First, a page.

19. Donations – the impact • Assessment

    20. Donations – the impact • Assessment • Jumping the cataloguing queue

    21. Donations – the impact • Assessment • Jumping the cataloguing queue • Cleaning and conservation work

    22. Donations – the impact • Assessment • Jumping the cataloguing queue • Cleaning and conservation work • Storage

    23. Donations – the impact • Assessment • Jumping the cataloguing queue • Cleaning and conservation work • Storage • More stock is no longer a sign of status

    24. Getting the message across that “free to give” isn’t “free to acquire”

    25. Using lifecycle costs • Using the principles established by Helen Shenton of the British Library on lifecycle costs • Shenton, H. “Life cycle collection management”. Liber quarterly, 13 (2003) p.254-272

    26. Using lifecycle costs • Lifecycle costs at Manchester: • £23.02 per book based on a 10 year provision.

    27. Using lifecycle costs • Lifecycle costs at Manchester: • £23.02 per book based on a 10 year provision. • Cost breakdown: • Selection/Assessment: £3.20 • Acquisition processing: £2.57 • Cataloguing: £7.29 • Collection care: £1.57 (or £6.89 if repair required) • Storage: £7.90 (based on 10 years) • Average transport costs: £0.49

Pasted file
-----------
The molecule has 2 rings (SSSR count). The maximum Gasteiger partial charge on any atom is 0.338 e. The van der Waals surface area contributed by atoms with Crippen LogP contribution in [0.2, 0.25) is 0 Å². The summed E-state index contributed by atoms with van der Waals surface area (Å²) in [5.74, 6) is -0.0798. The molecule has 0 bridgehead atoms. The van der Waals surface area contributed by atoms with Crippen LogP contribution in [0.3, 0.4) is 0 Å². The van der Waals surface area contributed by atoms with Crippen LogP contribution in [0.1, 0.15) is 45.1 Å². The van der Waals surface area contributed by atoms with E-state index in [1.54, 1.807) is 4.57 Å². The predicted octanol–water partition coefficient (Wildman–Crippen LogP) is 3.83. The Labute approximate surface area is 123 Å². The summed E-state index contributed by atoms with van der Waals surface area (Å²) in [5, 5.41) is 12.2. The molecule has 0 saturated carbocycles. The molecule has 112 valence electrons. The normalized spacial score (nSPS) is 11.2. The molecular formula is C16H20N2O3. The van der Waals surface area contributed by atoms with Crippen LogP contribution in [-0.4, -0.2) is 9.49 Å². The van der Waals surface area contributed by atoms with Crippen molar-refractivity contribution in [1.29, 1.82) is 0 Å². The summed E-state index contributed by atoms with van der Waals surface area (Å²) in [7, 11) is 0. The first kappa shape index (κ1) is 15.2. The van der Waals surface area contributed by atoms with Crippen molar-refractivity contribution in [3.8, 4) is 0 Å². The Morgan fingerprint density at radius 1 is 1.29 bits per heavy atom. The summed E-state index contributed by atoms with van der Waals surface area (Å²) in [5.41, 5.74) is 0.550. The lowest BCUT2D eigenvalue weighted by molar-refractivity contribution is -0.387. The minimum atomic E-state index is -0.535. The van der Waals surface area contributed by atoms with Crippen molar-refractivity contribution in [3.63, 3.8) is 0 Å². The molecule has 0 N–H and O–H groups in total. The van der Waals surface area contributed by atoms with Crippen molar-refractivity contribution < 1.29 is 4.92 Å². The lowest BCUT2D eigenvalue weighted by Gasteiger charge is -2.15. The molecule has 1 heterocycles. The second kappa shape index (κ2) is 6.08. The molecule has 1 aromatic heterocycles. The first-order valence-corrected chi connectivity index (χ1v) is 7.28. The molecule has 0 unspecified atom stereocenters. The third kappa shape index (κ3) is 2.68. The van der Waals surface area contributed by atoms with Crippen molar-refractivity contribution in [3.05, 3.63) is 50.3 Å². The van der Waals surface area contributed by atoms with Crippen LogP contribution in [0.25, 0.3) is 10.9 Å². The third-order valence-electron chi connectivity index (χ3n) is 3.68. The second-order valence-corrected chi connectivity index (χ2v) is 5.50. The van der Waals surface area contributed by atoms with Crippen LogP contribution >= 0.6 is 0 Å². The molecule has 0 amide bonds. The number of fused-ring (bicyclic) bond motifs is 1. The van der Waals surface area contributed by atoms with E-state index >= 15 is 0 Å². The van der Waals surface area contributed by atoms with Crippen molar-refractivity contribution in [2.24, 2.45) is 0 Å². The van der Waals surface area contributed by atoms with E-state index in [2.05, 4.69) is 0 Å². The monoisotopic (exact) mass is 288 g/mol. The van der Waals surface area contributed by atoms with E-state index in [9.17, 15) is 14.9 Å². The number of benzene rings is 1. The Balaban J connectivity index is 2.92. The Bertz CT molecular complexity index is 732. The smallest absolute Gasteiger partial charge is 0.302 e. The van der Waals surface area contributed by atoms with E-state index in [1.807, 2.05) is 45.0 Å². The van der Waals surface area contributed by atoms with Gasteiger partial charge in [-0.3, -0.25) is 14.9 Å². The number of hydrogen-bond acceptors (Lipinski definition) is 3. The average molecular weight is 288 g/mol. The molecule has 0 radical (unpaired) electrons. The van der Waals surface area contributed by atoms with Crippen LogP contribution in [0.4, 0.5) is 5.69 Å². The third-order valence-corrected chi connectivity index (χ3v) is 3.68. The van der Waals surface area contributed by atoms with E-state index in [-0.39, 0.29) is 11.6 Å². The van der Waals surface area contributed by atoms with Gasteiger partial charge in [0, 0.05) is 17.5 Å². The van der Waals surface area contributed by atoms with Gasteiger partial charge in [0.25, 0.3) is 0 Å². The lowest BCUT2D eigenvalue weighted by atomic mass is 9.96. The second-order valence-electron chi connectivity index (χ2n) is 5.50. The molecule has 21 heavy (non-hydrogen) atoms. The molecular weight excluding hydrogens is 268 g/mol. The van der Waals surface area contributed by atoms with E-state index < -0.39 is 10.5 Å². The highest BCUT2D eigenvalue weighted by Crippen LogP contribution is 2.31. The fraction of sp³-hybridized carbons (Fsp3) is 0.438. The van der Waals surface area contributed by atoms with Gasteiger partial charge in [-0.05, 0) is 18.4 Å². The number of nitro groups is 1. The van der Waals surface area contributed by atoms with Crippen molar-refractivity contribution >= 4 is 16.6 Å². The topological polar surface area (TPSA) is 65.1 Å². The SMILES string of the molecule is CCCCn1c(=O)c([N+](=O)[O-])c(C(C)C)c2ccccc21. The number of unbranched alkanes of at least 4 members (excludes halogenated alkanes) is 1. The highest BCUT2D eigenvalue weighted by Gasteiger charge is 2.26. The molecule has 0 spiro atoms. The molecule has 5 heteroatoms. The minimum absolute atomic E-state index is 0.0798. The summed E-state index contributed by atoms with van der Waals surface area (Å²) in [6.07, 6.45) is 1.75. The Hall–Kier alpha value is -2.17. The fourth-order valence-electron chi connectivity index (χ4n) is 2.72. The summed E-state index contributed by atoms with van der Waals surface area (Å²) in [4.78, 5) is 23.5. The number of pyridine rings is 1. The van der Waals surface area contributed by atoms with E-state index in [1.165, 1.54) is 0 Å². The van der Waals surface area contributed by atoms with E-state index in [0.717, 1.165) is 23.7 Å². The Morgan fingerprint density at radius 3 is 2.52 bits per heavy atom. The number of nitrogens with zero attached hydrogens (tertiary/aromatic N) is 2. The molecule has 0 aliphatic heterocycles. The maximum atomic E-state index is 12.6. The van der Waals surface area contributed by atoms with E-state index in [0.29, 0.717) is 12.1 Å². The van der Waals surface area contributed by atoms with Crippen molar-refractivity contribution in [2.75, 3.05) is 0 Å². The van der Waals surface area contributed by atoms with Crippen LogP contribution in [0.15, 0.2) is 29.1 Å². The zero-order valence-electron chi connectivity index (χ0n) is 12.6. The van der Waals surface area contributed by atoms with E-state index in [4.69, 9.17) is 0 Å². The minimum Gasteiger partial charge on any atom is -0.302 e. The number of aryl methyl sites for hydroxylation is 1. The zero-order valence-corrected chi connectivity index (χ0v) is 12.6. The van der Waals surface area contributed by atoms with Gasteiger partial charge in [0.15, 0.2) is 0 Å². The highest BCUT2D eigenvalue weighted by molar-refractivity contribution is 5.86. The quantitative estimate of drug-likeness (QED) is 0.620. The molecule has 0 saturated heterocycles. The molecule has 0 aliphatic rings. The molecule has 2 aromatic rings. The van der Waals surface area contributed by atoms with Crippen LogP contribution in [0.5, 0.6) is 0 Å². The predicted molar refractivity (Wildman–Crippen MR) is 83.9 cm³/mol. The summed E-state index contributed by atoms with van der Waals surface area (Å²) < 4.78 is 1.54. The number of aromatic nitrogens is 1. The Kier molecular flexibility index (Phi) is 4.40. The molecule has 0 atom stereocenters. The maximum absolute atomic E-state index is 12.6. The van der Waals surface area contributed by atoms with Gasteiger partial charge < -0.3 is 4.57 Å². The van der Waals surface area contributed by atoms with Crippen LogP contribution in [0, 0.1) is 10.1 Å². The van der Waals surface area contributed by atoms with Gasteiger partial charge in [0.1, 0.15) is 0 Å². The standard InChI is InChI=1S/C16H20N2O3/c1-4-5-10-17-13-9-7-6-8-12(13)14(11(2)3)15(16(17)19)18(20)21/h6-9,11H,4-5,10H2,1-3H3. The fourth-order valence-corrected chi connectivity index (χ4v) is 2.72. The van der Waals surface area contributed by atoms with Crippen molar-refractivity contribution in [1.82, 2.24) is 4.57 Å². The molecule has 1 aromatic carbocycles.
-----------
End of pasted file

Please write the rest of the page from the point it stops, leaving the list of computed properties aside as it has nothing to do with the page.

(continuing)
28. Using lifecycle costs The question is therefore reframed as “Is this collection of 500 books worth £11,535 to the Library?”

    29. Using lifecycle costs • Gives library staff the language to say no

    30. Using lifecycle costs • Gives library staff the language to say no • Makes asking for cataloguing funding and conservation costs more transparent

    31. Using lifecycle costs • Gives library staff the language to say no • Makes asking for cataloguing funding and conservation costs more transparent • Controllable workflows and ability to prioritise the important, rather than the recently arrived

    32. Using lifecycle costs • Gives library staff the language to say no • Makes asking for cataloguing funding and conservation costs more transparent • Controllable workflows and ability to prioritise the important, rather than the recently arrived • Drop in the number and increase in the quality of donations received

    33. Using lifecycle costs • Gives library staff the language to say no • Makes asking for cataloguing funding and conservation costs more transparent • Controllable workflows and ability to prioritise the important, rather than the recently arrived • Drop in the number and increase in the quality of donations received • Donations have fallen by 60% in 3 years

    34. Example 2: Cataloguing costs

    35. Moving from perfection to efficiency without losing quality